• The combination of person and egalitarian orientation is known as the ‘Incubator’, characterised by organised chaos, management by passion, and learning. Silicon Valley, and small consulting firms are typical of the organisations that adopt the incubator culture.

The model is useful for identifying tensions between organisations which may have different dominant cultures. Sometimes corporate culture overrides national culture; sometimes it’s supporting.

(Source: The Open University, 2012).

Are theories of national culture valid?

Brendan McSweeney (2002) has heavily criticised Hofstede’s theory of national culture for a number of convincing reasons:

Narrow population

The primary data were extracted from a number of surveys carried out in 1967 and 1973 within IBM subsidiaries in 66 countries. Although there were a large number of respondents (117,000+), only the data from 40 countries were used, and in only six of those countries were there more than 1000 respondents in both surveys.

Hofstede speaks of ‘national samples’, but the surveys were actually limited to a narrow population within IBM, with those surveyed being similar in every respect apart from their nationality.

Three discrete components of culture

An assumption Hofstede makes is that there is only one IBM culture, and that there are no occupational cultures existing within the overall IBM culture. Similarly, he presumes that the combination of national culture and occupational culture has no bearing on the overall organisational culture of IBM, expecting every employee to share the same organisational and occupational culture, regardless of their nationality.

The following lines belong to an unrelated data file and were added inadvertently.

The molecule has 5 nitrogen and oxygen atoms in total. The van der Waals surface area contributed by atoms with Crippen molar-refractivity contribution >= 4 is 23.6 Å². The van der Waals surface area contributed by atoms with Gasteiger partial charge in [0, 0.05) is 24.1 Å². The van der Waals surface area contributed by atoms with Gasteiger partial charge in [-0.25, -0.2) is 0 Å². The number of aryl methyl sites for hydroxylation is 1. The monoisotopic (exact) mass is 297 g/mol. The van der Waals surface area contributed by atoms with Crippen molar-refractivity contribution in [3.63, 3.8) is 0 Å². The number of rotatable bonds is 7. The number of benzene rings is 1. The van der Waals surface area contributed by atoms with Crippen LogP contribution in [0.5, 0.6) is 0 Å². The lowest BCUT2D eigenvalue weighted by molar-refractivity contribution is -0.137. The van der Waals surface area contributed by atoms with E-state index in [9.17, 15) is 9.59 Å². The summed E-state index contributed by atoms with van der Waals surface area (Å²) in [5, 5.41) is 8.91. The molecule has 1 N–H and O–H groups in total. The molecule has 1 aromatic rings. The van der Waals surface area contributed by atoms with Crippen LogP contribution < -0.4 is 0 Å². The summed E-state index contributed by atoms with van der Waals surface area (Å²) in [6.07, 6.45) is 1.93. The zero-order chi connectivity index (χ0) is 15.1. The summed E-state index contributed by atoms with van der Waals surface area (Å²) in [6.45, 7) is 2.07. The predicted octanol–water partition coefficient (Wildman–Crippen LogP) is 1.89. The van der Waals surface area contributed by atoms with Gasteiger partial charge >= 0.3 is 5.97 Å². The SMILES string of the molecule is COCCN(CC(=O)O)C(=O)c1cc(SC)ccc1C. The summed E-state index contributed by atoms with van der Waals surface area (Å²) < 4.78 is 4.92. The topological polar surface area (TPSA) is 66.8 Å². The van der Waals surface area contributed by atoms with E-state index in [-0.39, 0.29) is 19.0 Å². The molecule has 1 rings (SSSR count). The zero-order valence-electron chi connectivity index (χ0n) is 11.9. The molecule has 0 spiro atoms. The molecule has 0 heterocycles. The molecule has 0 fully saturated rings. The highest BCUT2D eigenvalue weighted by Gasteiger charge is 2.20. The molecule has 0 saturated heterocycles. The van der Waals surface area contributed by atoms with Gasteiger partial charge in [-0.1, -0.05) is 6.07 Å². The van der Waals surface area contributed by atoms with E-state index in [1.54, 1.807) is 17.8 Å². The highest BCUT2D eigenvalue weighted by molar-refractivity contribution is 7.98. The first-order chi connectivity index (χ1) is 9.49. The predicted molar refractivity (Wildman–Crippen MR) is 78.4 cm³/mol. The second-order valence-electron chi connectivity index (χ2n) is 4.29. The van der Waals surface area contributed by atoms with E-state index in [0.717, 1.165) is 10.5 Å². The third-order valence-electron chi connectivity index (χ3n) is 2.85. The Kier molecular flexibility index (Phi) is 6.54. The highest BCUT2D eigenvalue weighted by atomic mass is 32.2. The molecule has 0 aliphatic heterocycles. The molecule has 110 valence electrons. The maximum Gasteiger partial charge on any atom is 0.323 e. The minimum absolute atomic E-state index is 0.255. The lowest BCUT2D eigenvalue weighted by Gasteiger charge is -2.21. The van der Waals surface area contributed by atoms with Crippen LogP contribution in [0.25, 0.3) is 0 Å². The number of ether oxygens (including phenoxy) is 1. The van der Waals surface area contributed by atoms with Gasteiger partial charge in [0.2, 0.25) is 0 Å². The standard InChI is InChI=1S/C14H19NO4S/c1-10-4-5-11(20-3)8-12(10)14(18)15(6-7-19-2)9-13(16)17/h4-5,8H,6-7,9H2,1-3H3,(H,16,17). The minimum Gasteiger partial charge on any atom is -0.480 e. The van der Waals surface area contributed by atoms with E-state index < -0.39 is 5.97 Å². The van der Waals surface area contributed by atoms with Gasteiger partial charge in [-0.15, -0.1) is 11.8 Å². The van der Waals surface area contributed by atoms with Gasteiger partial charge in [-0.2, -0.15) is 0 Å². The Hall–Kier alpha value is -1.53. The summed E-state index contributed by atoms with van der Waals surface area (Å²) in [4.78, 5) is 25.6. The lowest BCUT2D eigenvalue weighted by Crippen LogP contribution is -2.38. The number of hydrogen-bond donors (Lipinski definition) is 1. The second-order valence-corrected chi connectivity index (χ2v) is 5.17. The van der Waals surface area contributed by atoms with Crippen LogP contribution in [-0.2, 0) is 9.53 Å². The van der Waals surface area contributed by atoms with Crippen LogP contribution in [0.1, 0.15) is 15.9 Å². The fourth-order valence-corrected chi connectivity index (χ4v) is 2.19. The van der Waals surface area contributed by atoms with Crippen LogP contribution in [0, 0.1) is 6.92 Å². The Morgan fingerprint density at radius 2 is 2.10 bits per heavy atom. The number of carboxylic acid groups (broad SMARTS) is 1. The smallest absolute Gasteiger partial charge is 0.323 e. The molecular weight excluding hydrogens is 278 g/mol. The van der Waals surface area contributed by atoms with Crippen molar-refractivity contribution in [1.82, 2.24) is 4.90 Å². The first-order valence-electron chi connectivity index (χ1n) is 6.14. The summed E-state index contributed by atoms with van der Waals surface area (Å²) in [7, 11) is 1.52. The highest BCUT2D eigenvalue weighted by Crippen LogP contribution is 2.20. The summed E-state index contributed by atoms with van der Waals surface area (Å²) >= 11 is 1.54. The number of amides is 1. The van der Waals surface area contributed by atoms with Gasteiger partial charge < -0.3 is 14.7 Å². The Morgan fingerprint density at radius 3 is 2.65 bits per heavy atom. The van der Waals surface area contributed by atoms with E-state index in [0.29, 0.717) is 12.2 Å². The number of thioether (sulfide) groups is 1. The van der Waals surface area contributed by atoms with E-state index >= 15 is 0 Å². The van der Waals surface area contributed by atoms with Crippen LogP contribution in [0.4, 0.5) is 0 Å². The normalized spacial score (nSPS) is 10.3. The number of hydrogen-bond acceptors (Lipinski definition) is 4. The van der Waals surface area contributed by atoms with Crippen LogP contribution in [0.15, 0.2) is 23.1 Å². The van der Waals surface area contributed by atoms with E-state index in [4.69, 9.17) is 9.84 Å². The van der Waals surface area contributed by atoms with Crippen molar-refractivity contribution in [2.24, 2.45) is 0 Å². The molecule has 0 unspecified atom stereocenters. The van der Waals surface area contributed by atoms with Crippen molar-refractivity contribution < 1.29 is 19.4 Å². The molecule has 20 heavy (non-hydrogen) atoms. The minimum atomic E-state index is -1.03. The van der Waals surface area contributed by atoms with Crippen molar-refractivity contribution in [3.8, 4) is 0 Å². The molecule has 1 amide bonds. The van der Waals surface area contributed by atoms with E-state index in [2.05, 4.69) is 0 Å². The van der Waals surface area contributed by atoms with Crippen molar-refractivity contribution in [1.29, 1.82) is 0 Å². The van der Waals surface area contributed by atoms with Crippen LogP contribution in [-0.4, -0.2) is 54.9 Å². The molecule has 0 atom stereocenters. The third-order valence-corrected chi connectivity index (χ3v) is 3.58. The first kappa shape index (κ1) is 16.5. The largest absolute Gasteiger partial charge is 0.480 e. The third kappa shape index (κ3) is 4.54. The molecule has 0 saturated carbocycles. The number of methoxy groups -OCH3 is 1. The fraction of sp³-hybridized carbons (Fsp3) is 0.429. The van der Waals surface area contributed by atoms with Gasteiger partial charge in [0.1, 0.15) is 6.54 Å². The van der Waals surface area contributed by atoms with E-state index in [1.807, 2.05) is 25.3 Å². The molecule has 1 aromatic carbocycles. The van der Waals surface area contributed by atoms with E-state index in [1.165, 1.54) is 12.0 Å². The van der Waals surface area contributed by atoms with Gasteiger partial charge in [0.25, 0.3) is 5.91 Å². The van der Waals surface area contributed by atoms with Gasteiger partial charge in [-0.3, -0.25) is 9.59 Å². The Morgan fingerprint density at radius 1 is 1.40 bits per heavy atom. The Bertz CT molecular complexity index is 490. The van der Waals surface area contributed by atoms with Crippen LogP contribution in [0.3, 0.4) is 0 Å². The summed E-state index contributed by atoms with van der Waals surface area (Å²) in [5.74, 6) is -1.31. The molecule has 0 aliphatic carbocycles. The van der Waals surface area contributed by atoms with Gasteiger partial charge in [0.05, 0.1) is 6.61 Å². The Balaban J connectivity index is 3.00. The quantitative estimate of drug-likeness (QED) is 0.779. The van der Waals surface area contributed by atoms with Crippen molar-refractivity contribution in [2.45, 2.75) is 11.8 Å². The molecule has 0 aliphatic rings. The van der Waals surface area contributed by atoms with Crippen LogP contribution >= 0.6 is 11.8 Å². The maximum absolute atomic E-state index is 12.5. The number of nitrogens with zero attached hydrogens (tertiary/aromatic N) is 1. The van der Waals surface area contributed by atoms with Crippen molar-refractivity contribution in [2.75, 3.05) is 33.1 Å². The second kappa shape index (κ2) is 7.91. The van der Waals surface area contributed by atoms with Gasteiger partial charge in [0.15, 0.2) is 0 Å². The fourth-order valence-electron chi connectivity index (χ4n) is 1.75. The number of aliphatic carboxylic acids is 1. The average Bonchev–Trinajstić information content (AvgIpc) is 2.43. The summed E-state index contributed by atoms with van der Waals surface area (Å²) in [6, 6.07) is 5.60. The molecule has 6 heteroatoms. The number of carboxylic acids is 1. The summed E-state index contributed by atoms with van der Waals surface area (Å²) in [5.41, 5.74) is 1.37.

Homogeneous national culture

Hofstede relies on the idea of a shared national culture held by all individuals within a nation. It could be argued that it follows that national culture is homogeneous, but Hofstede goes on to recognise that some of the survey responses were radically different within countries, thus leading him to state there were only averages, or central tendencies.

Non-specific national culture

Presupposing that he can generalise about national culture from data specific to situations within IBM, Hofstede claims there is a single national culture, even though the data analysed were confined to certain categories of IBM employees, the questions were about workplace issues, the surveys were analysed within the workplace, and the surveys were not repeated outside the workplace.

What Hofstede identified was not national culture, but an averaging of opinions specific to situations. These averages were then extrapolated to define dimensions or aspects of national culture.

Hofstede acknowledges that there may be sub-cultures within nations, he is inconsistent by allowing them little influence. If sub-cultures exist within nations, then it follows that uniformity of culture across a nation cannot be assumed.

(Source: McSweeney, 2002, cited in B325, Organisational Collaboration).

Theories of national culture

Trompenaars and Hampden-Turner

According to Trompenaars and Hampden-Turner, Developing cross-cultural competence is about:

  • learning to recognise cultural differences, but remembering that every person is an individual, with their own integrity
  • learning to respect other cultures, their values and behaviours
  • learning to reconcile these differences so you can be more effective in doing business and managing

Remember the three Rs: Recognise, Respect, and Reconcile.

Trompenaars and Hampden-Turner recognise seven fundamental dimensions of culture:

  • Universalism to Particularism
  • Individualism to Communitarianism
  • Specific to Diffuse
  • Neutral through to being Affective
  • Achievement to Ascription
  • Past-Present-Future
  • Internal to External control


Hofstede’s theory of culture is similar, in that he proposes culture consists of a variety of dimensions against which a nation is scored, giving a picture of the national culture.

Hofstede recognises six dimensions of culture:

  • Power Distance (PDI)
  • Individualism vs. Collectivism (IDV)
  • Masculinity vs. Femininity (MAS)
  • Uncertainty Avoidance (UAI)
  • Long-term vs. Short-term Orientation (LTO)
  • Indulgence vs. Restraint (IVR)

(Source: The Open University, 2012)